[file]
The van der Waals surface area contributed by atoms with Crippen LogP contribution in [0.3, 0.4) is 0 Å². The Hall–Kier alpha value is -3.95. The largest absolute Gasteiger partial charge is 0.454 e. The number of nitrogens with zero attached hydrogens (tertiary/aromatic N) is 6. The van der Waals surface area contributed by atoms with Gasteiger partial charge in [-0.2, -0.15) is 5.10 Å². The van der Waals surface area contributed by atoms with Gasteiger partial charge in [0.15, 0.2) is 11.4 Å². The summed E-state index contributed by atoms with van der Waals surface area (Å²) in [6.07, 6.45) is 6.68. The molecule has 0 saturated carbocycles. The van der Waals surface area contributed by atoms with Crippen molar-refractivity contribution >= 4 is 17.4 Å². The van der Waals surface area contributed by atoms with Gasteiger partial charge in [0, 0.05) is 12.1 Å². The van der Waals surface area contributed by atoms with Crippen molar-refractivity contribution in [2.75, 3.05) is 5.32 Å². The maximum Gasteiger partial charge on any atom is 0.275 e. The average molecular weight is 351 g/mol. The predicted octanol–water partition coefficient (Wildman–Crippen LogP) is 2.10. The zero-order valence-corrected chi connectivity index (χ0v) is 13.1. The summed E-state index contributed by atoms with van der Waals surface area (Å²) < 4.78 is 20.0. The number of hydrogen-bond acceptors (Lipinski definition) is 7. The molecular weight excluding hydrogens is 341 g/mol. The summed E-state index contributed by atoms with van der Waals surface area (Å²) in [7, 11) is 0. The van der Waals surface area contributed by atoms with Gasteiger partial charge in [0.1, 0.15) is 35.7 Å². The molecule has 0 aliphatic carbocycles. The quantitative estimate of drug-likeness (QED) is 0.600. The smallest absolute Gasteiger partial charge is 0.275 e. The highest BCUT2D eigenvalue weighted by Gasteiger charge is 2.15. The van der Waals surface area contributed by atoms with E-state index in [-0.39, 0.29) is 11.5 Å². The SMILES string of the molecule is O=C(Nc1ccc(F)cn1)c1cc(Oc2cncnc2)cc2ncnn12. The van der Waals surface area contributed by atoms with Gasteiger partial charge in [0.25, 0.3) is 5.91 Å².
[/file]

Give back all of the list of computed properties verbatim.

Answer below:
The van der Waals surface area contributed by atoms with Crippen LogP contribution in [0.3, 0.4) is 0 Å². The Hall–Kier alpha value is -3.95. The largest absolute Gasteiger partial charge is 0.454 e. The number of nitrogens with zero attached hydrogens (tertiary/aromatic N) is 6. The van der Waals surface area contributed by atoms with Gasteiger partial charge in [-0.2, -0.15) is 5.10 Å². The van der Waals surface area contributed by atoms with Gasteiger partial charge in [0.15, 0.2) is 11.4 Å². The summed E-state index contributed by atoms with van der Waals surface area (Å²) in [6.07, 6.45) is 6.68. The molecule has 0 saturated carbocycles. The van der Waals surface area contributed by atoms with Crippen molar-refractivity contribution >= 4 is 17.4 Å². The van der Waals surface area contributed by atoms with Gasteiger partial charge in [0, 0.05) is 12.1 Å². The van der Waals surface area contributed by atoms with Crippen molar-refractivity contribution in [2.75, 3.05) is 5.32 Å². The maximum Gasteiger partial charge on any atom is 0.275 e. The average molecular weight is 351 g/mol. The predicted octanol–water partition coefficient (Wildman–Crippen LogP) is 2.10. The zero-order valence-corrected chi connectivity index (χ0v) is 13.1. The summed E-state index contributed by atoms with van der Waals surface area (Å²) < 4.78 is 20.0. The number of hydrogen-bond acceptors (Lipinski definition) is 7. The molecular weight excluding hydrogens is 341 g/mol. The summed E-state index contributed by atoms with van der Waals surface area (Å²) in [7, 11) is 0. The van der Waals surface area contributed by atoms with Gasteiger partial charge in [0.1, 0.15) is 35.7 Å². The molecule has 0 aliphatic carbocycles. The quantitative estimate of drug-likeness (QED) is 0.600. The smallest absolute Gasteiger partial charge is 0.275 e. The highest BCUT2D eigenvalue weighted by Gasteiger charge is 2.15. The van der Waals surface area contributed by atoms with E-state index in [-0.39, 0.29) is 11.5 Å². The SMILES string of the molecule is O=C(Nc1ccc(F)cn1)c1cc(Oc2cncnc2)cc2ncnn12. The van der Waals surface area contributed by atoms with Gasteiger partial charge in [0.25, 0.3) is 5.91 Å².